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Bubastes
11-16-2006, 07:35 PM
NPR has been doing a series of Q&As with writers about how they write. I sometimes find myself annoyed after I read these because they seem to reinforce the "write all day in a coffeeshop" stereotype. Maybe it's just me, but I want to learn more about how other writers have juggled writing with their day jobs, just for a reality check (and a shot of hope). Anyone else have opinions one way or the other?

http://www.npr.org/templates/story/story.php?storyId=6493914

Edit: I liked this article in Fast Company magazine about the "corporate literati."
http://www.fastcompany.com/magazine/105/playbook-writers.html

Cav Guy
11-16-2006, 07:44 PM
But I also don't think that the writers they're profiling are necessarily "typical" by any stretch of the imagination. Of course they may fit the standard "writer profile," which may be what NPR's more interested in doing.;)

National Book Award finalists aren't exactly "typical," after all... And "the essence of noveling"? I thought I was writing, not noveling....now I'll have to have all my gilt-edged business cards redone...:D

KTC
11-16-2006, 07:47 PM
No comment, as of yet. But I am bookmarking the link for later. Looks interesting.

Freckles
11-16-2006, 08:15 PM
I haven't come across the NPR interviews, but thanks, Meow, for providing the link. Certainly some things to think about.

engmajor2005
11-17-2006, 01:36 AM
M. Brandon Robbins is a graphic novel reviewer, video game critic, and short story author. He is the author of an unpublished novel, Element Chilrd, and a chapbook of poetry entitled "A Party with the Grim Reaper."

How He Writes: Well, since I have eight hours a day taken up by the job that pays the bills (bane of amatuer writers everywhere), I write whenever I get a sweet, precious moment; usually on lunch, before work, and when everybody's gone to bed and nobody's going to shout "BRRAAANNNDDDOONN!!! CAN YOU TAKE OUT THE TRASH?" To make myself feel better, I carry around a little scratch pad and scribble down ideas or snippets I want to use; I usually write on my laptop (damn PC...just wait until I get a Mac!) but will write pen-to-paper when I want that feeling. I spent about an hour doing so in a Starbucks the other night. It was nice.

Writer's Block Remedy: Drink some tea, eat something, take a walk, go out with friends or family, watch a movie...stand still long enough and an idea will find you. When you are seized by an idea, put it down quick and get it going. Then, your block is gone.

A Favorite Sentence: Anything by Neil Gaiman drips of genius. As far as my own stuff, I don't have a favorite. Do parents pick favorite children? Okay, bad example. Sorry.

ATP
11-17-2006, 11:19 AM
Engmajor2005,

Could you please provide a link to that particular page you've copied?

ATP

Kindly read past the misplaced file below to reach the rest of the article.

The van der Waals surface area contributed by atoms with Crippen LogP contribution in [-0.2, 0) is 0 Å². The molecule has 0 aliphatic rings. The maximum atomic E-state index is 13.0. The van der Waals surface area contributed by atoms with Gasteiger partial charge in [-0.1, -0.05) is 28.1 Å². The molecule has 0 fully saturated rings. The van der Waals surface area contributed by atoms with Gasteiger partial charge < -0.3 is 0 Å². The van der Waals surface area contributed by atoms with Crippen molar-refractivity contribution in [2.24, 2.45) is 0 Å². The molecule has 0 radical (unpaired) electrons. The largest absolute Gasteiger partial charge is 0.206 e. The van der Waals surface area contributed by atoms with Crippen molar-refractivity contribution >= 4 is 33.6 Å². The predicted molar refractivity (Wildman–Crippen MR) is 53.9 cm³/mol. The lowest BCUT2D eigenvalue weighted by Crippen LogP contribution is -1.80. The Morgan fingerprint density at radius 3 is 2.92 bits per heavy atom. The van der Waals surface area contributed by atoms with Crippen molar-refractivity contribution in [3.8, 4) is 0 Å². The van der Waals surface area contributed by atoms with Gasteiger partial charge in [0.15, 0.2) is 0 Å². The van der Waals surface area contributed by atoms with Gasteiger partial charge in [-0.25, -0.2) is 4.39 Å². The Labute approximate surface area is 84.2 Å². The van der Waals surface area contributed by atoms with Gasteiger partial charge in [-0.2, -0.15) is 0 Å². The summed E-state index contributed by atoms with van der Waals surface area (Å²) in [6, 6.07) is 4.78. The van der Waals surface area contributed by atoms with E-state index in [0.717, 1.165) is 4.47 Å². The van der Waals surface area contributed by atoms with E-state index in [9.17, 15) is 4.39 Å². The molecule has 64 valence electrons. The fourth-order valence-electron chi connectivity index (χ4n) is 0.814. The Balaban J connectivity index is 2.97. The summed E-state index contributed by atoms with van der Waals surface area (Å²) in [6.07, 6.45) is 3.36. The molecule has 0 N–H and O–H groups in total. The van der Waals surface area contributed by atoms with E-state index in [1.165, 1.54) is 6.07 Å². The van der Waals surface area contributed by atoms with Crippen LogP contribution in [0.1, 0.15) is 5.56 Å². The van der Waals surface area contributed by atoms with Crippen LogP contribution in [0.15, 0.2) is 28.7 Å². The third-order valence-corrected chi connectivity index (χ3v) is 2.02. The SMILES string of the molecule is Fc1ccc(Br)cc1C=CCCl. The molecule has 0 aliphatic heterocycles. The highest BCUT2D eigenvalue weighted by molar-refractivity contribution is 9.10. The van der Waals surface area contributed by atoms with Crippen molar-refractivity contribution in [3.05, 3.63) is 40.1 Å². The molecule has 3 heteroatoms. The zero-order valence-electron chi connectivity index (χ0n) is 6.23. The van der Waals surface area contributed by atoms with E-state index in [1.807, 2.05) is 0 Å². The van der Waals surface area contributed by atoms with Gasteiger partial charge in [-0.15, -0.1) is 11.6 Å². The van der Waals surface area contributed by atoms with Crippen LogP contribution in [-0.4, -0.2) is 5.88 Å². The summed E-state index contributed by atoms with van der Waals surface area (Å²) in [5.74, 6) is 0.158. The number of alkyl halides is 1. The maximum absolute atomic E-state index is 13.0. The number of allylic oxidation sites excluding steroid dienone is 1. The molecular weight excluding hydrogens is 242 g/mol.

11-17-2006, 11:35 AM
NPR has been doing a series of Q&As with writers about how they write.<snip> Anyone else have opinions one way or the other?<snip>
I liked this article in Fast Company magazine about the "corporate literati."
http://www.fastcompany.com/magazine/105/playbook-writers.html (http://www.fastcompany.com/magazine/105/playbook-writers.html)

From a full-time non-fiction writer:

Given that this article is from Fast Company magazine, it is perhaps no surprise that it mentions those in fast-paced, generally large organisations. 'Corporate literati' is just a fancy journalistic attempt at putting a spin on a demographic segment of those who have full-time jobs and write in their spare time - which generally takes in anyone from computer repairmen, electricians, factory workers, through to those in 'high-level' white collar jobs. Though, the idea of someone getting their employer to agree to two mornings a week writing on company time (for an approximate 25% pay cut) is quite amazing.

The thing you seem to be looking for is an idea of how others with
full-time jobs manage to find the time to do their writing, as Engmajor2005's example.

engmajor2005
11-20-2006, 08:14 PM
Engmajor2005,

Could you please provide a link to that particular page you've copied?

It was the standard template from the interviews found by following the link in the original post.

http://www.npr.org/templates/story/s...toryId=6493914

Bubastes
11-22-2006, 07:58 PM
Today is Jodi Picoult's Q&A, and it's refreshing in its no-nonsense practicality:

http://www.npr.org/templates/story/story.php?storyId=6524058

Fights Writer's Block: "I don't. Writer's block is for people who have the luxury of time; I started writing when I had three kids under the age of 4. I used to write every ten minutes I got to sit in front of a computer. Now, when I have more time, I function the same way: if it's writing time, I write. I may write garbage, but you can always edit garbage. You can't edit a blank page.